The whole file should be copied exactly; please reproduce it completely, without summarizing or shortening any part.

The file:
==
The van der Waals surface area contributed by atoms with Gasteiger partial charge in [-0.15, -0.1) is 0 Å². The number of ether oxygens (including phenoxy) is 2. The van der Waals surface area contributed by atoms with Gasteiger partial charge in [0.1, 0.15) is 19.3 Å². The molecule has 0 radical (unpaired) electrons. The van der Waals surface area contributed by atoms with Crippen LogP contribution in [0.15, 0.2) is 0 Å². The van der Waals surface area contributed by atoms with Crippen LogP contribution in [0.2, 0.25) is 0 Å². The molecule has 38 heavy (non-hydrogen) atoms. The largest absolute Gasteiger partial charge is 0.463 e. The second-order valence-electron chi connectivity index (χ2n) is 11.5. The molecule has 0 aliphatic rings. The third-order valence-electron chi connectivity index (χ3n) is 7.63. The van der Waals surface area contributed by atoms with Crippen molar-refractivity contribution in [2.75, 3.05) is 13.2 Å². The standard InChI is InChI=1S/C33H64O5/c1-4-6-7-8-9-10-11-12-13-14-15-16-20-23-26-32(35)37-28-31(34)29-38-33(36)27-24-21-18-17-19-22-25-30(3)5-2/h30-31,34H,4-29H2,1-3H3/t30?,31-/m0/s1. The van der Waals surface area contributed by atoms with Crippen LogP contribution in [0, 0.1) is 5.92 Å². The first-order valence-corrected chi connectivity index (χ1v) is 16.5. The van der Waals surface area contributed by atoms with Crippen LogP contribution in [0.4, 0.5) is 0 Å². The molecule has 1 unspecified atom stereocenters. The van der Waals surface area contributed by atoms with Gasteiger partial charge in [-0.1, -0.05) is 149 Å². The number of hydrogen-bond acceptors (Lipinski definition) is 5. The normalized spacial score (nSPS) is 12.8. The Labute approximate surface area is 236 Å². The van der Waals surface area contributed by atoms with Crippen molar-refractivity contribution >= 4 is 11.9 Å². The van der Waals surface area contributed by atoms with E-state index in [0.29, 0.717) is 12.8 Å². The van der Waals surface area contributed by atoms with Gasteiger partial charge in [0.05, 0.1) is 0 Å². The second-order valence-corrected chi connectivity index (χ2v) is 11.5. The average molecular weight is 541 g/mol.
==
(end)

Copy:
The van der Waals surface area contributed by atoms with Gasteiger partial charge in [-0.15, -0.1) is 0 Å². The number of ether oxygens (including phenoxy) is 2. The van der Waals surface area contributed by atoms with Gasteiger partial charge in [0.1, 0.15) is 19.3 Å². The molecule has 0 radical (unpaired) electrons. The van der Waals surface area contributed by atoms with Crippen LogP contribution in [0.15, 0.2) is 0 Å². The van der Waals surface area contributed by atoms with Crippen LogP contribution in [0.2, 0.25) is 0 Å². The molecule has 38 heavy (non-hydrogen) atoms. The largest absolute Gasteiger partial charge is 0.463 e. The second-order valence-electron chi connectivity index (χ2n) is 11.5. The molecule has 0 aliphatic rings. The third-order valence-electron chi connectivity index (χ3n) is 7.63. The van der Waals surface area contributed by atoms with Crippen molar-refractivity contribution in [2.75, 3.05) is 13.2 Å². The standard InChI is InChI=1S/C33H64O5/c1-4-6-7-8-9-10-11-12-13-14-15-16-20-23-26-32(35)37-28-31(34)29-38-33(36)27-24-21-18-17-19-22-25-30(3)5-2/h30-31,34H,4-29H2,1-3H3/t30?,31-/m0/s1. The van der Waals surface area contributed by atoms with Crippen LogP contribution in [0, 0.1) is 5.92 Å². The first-order valence-corrected chi connectivity index (χ1v) is 16.5. The van der Waals surface area contributed by atoms with Crippen LogP contribution in [0.4, 0.5) is 0 Å². The molecule has 1 unspecified atom stereocenters. The van der Waals surface area contributed by atoms with Gasteiger partial charge in [-0.1, -0.05) is 149 Å². The number of hydrogen-bond acceptors (Lipinski definition) is 5. The normalized spacial score (nSPS) is 12.8. The Labute approximate surface area is 236 Å². The van der Waals surface area contributed by atoms with Crippen molar-refractivity contribution >= 4 is 11.9 Å². The van der Waals surface area contributed by atoms with E-state index in [0.29, 0.717) is 12.8 Å². The van der Waals surface area contributed by atoms with Gasteiger partial charge in [0.05, 0.1) is 0 Å². The second-order valence-corrected chi connectivity index (χ2v) is 11.5. The average molecular weight is 541 g/mol.